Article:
The price cuts and new bundles serve two of Gateway's goals: to push deeper into the sub-$1,000 territory and to increase revenues from software, services, training and other "beyond-the-box" sources.
"We've seen a lot of growth in the sub-$1,000 space, and I'm not sure we've participated in that growth like we'd like to...This is a concerted effort on our part," said Cliff Holtz, senior vice president of Gateway's consumer division. "Less than 20 to 25 percent of our business is down there."
With the cuts, which take effect tomorrow, Gateway's basic consumer computer will drop $100 to a $799 price tag and come with a free year of Internet service from America Online. The other will drop $200 to its new price of $999.
Gateway will also begin to market software bundles that effectively tailor the computer for a specific interest or demographic group. A "value pack" for Hispanic consumers, for instance, comes with a Spanish version of Windows, applications and tutorials in Spanish, a printer, and links to Univision, a Spanish media conglomerate.
Other packages target first-time buyers, senior citizens, digital photography fans and people interested in recording CDs.
"You've heard us talk about customized PCs. We're now talking about a customized user experience," Holtz said.
These bundles, of course, ideally will also drive revenue. The bundles run anywhere from $99 to close to $499, although most cost $199 to $299, Holtz said. The bundle for Spanish speakers costs $299. Separately, the items included in that bundle would cost $455.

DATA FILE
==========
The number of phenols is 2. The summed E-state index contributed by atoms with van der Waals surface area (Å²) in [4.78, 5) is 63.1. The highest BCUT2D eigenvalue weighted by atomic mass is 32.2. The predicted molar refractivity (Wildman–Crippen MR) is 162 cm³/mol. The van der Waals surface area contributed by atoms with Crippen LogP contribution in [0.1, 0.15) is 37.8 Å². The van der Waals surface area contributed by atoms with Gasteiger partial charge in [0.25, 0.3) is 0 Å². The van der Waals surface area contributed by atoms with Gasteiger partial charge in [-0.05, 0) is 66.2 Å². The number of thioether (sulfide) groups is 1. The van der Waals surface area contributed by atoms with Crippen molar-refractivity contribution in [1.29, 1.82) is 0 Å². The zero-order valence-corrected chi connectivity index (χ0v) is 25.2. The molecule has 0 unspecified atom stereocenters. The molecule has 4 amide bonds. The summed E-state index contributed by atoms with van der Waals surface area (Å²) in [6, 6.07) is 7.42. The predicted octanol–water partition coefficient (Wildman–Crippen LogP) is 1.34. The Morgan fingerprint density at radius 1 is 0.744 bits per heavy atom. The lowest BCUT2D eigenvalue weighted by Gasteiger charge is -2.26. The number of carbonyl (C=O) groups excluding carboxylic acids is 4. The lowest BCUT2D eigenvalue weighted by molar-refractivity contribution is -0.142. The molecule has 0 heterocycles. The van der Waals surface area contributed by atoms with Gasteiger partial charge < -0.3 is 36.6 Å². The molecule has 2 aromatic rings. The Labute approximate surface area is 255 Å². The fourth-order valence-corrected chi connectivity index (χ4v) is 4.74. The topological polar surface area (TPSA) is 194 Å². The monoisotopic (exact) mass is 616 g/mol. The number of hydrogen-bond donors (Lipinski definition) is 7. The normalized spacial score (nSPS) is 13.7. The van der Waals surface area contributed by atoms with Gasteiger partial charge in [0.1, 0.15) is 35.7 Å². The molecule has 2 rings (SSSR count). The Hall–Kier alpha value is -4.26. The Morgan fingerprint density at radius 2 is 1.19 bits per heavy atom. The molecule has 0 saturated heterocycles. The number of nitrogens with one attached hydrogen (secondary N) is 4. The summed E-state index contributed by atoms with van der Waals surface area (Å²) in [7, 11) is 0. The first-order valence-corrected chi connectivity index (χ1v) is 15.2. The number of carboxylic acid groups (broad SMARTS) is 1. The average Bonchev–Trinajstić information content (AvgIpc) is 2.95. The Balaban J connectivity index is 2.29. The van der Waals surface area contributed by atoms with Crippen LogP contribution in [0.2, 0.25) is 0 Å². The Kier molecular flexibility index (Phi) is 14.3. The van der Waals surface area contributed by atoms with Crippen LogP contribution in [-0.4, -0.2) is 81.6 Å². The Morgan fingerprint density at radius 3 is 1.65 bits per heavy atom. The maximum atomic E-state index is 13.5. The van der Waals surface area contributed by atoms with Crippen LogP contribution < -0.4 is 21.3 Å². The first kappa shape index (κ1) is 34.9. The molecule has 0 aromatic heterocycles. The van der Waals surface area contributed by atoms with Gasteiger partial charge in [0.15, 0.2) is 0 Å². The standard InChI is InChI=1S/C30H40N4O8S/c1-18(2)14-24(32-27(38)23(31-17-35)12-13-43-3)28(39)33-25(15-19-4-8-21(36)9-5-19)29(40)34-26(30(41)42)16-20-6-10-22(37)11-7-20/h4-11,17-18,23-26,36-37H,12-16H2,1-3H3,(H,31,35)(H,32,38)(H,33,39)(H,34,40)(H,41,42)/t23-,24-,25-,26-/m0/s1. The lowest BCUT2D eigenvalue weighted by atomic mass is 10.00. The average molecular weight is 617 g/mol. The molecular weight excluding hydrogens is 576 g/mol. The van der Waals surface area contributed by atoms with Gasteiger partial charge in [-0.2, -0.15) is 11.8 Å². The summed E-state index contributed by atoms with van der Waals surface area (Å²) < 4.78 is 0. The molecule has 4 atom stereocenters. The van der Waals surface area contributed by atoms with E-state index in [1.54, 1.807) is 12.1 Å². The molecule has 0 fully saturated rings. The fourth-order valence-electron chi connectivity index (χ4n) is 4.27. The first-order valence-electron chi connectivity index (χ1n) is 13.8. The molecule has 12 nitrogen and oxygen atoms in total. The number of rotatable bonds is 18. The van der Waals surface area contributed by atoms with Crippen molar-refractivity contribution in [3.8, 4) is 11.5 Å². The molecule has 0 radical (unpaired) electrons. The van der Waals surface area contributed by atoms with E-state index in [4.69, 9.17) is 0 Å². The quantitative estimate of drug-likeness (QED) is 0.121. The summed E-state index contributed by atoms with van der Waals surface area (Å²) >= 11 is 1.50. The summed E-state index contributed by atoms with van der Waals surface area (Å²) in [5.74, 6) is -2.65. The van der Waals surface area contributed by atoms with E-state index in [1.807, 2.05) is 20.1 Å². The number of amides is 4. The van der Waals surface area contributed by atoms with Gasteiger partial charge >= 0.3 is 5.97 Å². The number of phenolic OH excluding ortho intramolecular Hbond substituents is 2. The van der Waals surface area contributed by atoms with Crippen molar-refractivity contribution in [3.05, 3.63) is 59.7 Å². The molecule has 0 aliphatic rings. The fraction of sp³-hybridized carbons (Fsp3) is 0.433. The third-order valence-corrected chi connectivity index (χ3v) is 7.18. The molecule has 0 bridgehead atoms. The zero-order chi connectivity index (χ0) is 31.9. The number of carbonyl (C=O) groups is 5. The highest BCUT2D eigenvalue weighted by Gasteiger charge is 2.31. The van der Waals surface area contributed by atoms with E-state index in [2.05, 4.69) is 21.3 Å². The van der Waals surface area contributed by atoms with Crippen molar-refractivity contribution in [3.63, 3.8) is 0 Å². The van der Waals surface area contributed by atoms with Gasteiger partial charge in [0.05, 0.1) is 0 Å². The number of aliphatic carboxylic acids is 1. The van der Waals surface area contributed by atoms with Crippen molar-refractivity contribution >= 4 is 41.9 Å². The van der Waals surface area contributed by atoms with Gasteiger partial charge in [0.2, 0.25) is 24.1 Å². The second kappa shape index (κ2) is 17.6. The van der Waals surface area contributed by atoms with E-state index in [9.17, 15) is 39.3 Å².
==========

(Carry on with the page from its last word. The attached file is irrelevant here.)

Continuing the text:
Beyond-the-box revenue is to Gateway what molded plastic is to Apple Computer. For the past two and a half years, Gateway has been one of the leaders in the industry for devising ways to extract more, and recurring, profit from the sale of PCs.
It was one of the first major manufacturers, for example, to find substantial success in selling Internet access with PCs. More recently, the company expanded both its free and fee-based training clinics.
In the second quarter, non-PC items accounted for 40 percent of the company's income.
With the discounts, Gateway's cheapest Essential PC for consumers will sell for $799, compared with the previous price of $899. The PC comes with a 633-MHz Celeron processor, 64MB of memory, a monitor, a 7.5GB hard drive and a free year of ISP service from AOL. The $899 version came with a 566-MHz Celeron and 32MB of memory. It also had a 15GB hard drive, however.
The company also has lopped the price of the Gateway Essential 733. That PC now comes with a 733-MHz Pentium III, 64MB of memory and a 17-inch monitor. It will sell for $999, compared with the previous price tag of $1,199.